Yes; that's consistent with the OP's results. But remember that many these days view their photos on screens that are a lot bigger than the 8x10" that is assumed in DOF calculations. Other than macro (where - see above - the size of objects is relatively large in the frame) I'd stick to the smaller f-numbers to be safe.

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Gerry
________________________________________________________________________
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_________________________________________________________________________
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OP giovirovi New Member • Posts: 14
Re: Help a novice: sharp or unsharp images? Should I return my X-T30?

Bill Ferris wrote:

giovirovi wrote:

Hi everybody,

I am a novice to photography and I am facing an issue: my new X-T30 seems very often to deliver blurry/not so sharp images. I have all the basic knowledge regarding focus, autofocus, exposition triangle, etc. If someone more expert than me could give me an opinion I really would like to post some images with the respective info to understand if it's a real issue.

Thank you.

If you're making soft photos with your camera, I recommend first addressing possible issues with settings or technique.

A reliable general rule is that a shutter speed of 1/focal length is the slowest that will reliably deliver handheld images without motion blur. There are exceptions. If you photograph sports or other fast action using a 400mm lens, you may need to use a shutter speed of 1/1000 to 1/2500 to adequately freeze motion. That acknowledged, if shooting handheld to make a portrait or landscape, a shutter speed of 1/focal length or faster should do the trick. If the lens has OIS, you should be able to use much slower shutter speeds to make a sharp photo of a static scene.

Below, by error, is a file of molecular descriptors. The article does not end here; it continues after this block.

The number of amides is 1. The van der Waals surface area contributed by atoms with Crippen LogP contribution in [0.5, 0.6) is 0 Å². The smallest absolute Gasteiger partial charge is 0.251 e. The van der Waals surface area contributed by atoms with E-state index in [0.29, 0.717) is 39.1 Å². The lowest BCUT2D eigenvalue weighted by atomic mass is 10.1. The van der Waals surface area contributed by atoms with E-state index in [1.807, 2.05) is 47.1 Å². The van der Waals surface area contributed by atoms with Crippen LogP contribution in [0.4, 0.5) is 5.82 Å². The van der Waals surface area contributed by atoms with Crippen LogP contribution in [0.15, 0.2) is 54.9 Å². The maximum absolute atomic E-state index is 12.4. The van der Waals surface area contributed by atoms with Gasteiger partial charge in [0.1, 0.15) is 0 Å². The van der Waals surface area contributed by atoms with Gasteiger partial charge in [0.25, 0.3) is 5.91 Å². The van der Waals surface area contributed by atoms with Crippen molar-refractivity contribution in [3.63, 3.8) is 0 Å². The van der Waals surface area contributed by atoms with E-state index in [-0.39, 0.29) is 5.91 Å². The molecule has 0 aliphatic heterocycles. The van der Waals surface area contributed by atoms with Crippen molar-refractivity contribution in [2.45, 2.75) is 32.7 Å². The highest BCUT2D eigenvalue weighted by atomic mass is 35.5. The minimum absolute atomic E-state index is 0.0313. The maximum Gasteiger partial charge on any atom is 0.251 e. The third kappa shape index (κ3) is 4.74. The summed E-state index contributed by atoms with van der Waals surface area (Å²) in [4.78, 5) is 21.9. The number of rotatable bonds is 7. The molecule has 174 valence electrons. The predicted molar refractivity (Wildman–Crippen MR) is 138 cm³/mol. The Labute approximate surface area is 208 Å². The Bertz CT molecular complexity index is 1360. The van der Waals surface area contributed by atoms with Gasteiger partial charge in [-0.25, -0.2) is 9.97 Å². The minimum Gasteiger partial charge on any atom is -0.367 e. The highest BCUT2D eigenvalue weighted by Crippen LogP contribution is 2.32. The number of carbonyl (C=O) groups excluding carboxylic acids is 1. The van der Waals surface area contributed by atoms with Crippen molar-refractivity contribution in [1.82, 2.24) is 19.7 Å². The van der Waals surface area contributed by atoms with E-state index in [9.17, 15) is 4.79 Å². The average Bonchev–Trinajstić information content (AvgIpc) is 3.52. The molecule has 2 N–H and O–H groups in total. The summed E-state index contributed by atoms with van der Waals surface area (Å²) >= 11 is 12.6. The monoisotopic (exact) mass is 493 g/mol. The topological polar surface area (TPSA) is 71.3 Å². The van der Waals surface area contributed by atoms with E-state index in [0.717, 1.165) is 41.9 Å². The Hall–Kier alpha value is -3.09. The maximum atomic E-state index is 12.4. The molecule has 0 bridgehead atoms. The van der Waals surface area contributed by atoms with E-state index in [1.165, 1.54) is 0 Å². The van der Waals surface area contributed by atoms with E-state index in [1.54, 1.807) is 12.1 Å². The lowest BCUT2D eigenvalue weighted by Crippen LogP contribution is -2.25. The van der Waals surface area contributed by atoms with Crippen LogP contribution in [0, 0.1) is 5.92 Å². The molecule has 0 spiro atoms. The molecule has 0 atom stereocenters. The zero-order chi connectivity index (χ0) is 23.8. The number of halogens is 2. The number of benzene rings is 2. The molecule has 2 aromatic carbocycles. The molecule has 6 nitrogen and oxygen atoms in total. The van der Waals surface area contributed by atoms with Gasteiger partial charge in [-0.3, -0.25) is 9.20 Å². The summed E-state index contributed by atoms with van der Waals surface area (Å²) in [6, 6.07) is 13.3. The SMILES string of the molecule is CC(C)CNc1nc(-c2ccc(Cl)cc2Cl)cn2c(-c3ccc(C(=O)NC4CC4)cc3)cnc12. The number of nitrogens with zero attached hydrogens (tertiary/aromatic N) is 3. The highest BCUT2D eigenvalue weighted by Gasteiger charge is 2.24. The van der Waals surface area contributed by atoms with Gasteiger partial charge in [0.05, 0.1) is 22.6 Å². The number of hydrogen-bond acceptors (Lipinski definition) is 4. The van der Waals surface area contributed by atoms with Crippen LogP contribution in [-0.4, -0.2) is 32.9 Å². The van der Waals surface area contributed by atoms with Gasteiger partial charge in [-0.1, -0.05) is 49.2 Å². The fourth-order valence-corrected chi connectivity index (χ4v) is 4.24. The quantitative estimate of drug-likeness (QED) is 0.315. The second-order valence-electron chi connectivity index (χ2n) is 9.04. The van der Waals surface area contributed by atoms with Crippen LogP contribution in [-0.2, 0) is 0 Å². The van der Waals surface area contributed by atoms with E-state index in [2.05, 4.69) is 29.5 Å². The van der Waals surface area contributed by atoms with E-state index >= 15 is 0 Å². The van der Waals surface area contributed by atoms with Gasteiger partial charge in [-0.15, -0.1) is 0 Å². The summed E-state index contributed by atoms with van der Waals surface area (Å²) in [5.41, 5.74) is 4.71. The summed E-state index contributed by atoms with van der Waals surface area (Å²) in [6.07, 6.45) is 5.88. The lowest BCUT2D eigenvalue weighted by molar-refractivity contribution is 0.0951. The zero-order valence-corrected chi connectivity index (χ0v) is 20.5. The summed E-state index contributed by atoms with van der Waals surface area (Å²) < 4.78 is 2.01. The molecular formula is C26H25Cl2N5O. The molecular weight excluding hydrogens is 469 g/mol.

For most of the photography I do with my X-T20, I use a single, small autofocus point and position it directly over where in the scene I want focus to be. When making a portrait, I position the focus point over a subject's eye. When shooting landscapes, cityscapes, or architecture, I position the focus point over the dominant element anchoring the composition. Careful placement of the primary AF point over the subject of the scene is essential to making a sharp photograph.

Finally, your handholding technique is very important. Earlier, I mentioned that lens OIS opens the possibility of using slow shutter speeds to make sharp photos of static scenes. That starts with keeping two hands on the camera; the right hand on the body and the left supporting the lens. I'll lean against a wall or column for additional support. If using a really slow shutter speed, I'll sit, brace my elbows on a solid surface, and regulate my breathing to eliminate any unsteadiness.

If you address those three things - shutter speed, autofocus mode, and handhold technique - you'll be well on your way to making nice, crisp photos. If you are regularly out in low light situations such as shooting landscapes at sunrise and sunset, I heartily recommend using a tripod for the most stable platform possible.

Good luck to you.

Thank you very much for all the suggestions. It is really helpful to receive tips from experienced people. I am honest when I say that I have absolute zero idea on how to use the autofocus on my X-T30 and I often get very confused.

mujana Veteran Member • Posts: 7,461
Re: Help a novice: sharp or unsharp images? Should I return my X-T30?
1

giovirovi wrote:

Bill Ferris wrote:

giovirovi wrote:

Hi everybody,

I am a novice to photography and I am facing an issue: my new X-T30 seems very often to deliver blurry/not so sharp images. I have all the basic knowledge regarding focus, autofocus, exposition triangle, etc. If someone more expert than me could give me an opinion I really would like to post some images with the respective info to understand if it's a real issue.